One of the wonderful things about Argus cameras is that aside from being popular in the USA, there were a number of companies that made accessories for them. Collecting such items is quite a feat by itself: close-up filters, series filter holders, flash guns, close-up kits, underwater housings, etc. can be found, though I suspect that what used to be fairly common has now become hard to find as a lot of such accessories were probably tossed in the trash.
Using an Argus C-3
While I only occasionally use an Argus of any kind these days, I know that if I pick up a C-3, I can get good images from it. If the camera is in good working order, the lens clear, and the rangefinder accurate, you should be able to take very good photographs. In fact, I challenge you to find a better-US-made 35mm camera from that era that still works as well as when new. It's not going to be in the same ballpark as German-made cameras such as the Kodak Retina II, but it was far more affordable at the time. An Argus C-3 can be ideal for long-exposures, and I have used one to take urban night shots.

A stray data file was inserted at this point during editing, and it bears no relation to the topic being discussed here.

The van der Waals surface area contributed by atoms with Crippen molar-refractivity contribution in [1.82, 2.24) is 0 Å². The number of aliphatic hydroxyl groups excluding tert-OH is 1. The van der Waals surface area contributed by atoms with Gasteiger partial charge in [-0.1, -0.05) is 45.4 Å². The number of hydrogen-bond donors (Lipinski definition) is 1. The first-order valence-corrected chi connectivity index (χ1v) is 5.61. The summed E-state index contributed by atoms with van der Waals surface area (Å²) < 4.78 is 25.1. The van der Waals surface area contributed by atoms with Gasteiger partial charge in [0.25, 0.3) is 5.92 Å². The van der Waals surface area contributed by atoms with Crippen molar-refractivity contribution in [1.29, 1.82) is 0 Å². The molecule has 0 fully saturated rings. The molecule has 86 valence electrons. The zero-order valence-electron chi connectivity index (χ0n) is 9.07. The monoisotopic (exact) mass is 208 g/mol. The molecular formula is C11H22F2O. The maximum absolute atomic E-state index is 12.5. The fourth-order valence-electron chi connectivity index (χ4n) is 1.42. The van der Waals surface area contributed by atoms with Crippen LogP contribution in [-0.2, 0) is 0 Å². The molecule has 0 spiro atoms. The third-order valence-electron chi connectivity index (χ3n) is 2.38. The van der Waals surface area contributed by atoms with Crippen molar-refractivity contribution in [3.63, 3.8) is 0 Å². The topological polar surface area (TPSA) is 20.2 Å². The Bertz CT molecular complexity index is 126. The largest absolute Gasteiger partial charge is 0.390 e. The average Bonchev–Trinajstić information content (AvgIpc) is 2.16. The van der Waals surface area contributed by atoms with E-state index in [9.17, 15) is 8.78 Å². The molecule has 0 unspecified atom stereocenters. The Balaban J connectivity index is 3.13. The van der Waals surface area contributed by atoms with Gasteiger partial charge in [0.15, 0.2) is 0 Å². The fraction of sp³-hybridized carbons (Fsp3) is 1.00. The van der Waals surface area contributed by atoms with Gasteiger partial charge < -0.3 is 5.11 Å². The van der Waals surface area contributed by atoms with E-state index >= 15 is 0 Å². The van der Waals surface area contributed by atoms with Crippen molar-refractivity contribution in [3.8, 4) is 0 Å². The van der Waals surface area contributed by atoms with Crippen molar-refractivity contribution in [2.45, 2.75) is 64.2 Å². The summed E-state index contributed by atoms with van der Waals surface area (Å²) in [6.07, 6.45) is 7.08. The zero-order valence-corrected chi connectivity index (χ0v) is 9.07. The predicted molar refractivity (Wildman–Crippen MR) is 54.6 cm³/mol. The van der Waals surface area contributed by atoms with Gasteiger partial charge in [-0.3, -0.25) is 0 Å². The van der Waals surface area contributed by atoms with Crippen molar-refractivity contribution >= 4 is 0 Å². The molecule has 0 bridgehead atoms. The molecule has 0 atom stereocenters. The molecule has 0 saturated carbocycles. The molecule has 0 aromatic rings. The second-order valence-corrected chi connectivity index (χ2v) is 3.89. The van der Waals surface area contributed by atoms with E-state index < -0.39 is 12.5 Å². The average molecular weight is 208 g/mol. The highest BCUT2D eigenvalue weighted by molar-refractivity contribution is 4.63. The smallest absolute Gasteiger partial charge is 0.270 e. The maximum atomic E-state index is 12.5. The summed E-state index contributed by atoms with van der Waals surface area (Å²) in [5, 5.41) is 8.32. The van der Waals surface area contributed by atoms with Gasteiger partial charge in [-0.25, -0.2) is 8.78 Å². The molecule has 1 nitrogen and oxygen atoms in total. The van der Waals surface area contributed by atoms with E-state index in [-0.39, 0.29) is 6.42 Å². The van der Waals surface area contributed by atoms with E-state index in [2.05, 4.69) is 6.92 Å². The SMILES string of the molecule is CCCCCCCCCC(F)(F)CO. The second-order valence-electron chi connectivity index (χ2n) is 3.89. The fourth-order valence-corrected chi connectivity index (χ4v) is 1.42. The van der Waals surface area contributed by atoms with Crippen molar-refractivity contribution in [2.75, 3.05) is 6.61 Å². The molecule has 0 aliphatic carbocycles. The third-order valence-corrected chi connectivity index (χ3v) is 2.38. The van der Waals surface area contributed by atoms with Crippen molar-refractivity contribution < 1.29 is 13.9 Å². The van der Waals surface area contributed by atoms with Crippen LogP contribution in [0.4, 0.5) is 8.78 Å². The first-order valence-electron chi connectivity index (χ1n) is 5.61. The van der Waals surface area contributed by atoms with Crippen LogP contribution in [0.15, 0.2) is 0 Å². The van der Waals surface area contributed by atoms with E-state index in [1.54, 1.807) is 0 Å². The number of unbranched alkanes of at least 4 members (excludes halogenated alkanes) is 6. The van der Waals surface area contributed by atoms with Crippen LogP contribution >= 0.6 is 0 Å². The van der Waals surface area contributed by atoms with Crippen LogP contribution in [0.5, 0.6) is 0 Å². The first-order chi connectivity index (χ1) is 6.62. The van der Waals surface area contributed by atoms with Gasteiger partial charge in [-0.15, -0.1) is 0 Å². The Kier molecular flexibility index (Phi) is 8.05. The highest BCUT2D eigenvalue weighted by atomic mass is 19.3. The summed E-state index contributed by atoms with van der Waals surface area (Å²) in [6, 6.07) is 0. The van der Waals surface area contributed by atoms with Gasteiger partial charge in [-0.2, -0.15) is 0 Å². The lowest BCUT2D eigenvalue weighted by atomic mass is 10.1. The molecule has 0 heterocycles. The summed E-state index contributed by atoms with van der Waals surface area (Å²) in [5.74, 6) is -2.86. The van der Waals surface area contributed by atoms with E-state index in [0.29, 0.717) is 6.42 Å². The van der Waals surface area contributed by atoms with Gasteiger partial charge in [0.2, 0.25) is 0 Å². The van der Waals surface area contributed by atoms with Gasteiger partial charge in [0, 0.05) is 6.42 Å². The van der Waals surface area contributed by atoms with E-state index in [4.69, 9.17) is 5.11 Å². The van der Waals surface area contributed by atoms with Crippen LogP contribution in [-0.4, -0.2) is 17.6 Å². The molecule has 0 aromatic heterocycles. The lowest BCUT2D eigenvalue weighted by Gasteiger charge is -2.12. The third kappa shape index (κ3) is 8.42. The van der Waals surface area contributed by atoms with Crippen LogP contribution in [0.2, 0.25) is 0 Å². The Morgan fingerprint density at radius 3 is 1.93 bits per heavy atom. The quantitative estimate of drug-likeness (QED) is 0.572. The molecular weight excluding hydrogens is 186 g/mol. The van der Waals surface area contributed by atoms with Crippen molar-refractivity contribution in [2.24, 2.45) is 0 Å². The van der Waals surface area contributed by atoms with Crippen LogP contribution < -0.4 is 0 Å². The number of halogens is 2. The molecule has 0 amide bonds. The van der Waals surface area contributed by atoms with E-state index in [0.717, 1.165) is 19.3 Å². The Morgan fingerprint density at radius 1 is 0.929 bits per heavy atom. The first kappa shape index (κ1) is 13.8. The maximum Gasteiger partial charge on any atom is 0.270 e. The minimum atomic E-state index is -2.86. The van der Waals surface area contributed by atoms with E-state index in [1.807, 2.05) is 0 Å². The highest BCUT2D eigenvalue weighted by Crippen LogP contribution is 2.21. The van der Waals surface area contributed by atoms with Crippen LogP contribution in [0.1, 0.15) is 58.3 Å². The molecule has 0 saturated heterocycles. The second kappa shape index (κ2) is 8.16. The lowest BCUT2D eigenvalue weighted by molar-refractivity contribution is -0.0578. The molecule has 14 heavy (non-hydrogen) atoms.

|Mark Dalzell, holding the Giant Argus C-3 at the Argus|
Museum in Ann Arbor. There are several giant display
versions of Argus cameras at the museum.
- coupled rangefinder focusing of lens
- separate rangefinder and composing viewfinders (much like a Barnack Leica)
- manually selectable shutter speeds on a front L dial
- manually selectable aperture on front of lens
- I(instant) and B (bulb) select for exposure at base of shutter button
- front-mounted shutter cocking lever - can easily do multiple exposures
- manual reset of frame counter on top-mounted counter
- film wind knob on top L, film rewind knob on bottom R